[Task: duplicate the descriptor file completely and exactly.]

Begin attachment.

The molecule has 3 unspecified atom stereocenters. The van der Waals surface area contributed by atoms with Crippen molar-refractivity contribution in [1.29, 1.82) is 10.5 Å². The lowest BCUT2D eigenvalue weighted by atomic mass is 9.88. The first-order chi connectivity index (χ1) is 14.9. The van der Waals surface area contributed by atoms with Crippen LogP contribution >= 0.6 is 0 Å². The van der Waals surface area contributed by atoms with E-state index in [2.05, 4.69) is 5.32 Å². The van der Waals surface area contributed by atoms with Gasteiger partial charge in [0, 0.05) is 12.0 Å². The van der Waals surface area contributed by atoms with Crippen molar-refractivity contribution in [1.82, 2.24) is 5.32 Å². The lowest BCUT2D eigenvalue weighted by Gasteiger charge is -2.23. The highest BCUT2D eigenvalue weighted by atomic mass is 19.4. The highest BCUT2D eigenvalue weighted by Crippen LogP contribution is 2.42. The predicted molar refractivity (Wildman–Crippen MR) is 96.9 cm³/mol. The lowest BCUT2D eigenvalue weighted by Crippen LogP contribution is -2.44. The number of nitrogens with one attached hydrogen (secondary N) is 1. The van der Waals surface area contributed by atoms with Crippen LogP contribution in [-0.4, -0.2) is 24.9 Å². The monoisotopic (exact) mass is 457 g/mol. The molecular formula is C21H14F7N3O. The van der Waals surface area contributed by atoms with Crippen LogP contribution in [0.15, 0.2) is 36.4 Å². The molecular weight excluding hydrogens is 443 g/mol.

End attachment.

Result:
The molecule has 3 unspecified atom stereocenters. The van der Waals surface area contributed by atoms with Crippen molar-refractivity contribution in [1.29, 1.82) is 10.5 Å². The lowest BCUT2D eigenvalue weighted by atomic mass is 9.88. The first-order chi connectivity index (χ1) is 14.9. The van der Waals surface area contributed by atoms with Crippen LogP contribution >= 0.6 is 0 Å². The van der Waals surface area contributed by atoms with E-state index in [2.05, 4.69) is 5.32 Å². The van der Waals surface area contributed by atoms with Gasteiger partial charge in [0, 0.05) is 12.0 Å². The van der Waals surface area contributed by atoms with Crippen molar-refractivity contribution in [1.82, 2.24) is 5.32 Å². The lowest BCUT2D eigenvalue weighted by Gasteiger charge is -2.23. The highest BCUT2D eigenvalue weighted by atomic mass is 19.4. The highest BCUT2D eigenvalue weighted by Crippen LogP contribution is 2.42. The predicted molar refractivity (Wildman–Crippen MR) is 96.9 cm³/mol. The lowest BCUT2D eigenvalue weighted by Crippen LogP contribution is -2.44. The number of nitrogens with one attached hydrogen (secondary N) is 1. The van der Waals surface area contributed by atoms with Crippen LogP contribution in [-0.4, -0.2) is 24.9 Å². The monoisotopic (exact) mass is 457 g/mol. The molecular formula is C21H14F7N3O. The van der Waals surface area contributed by atoms with Crippen LogP contribution in [0.15, 0.2) is 36.4 Å². The molecular weight excluding hydrogens is 443 g/mol.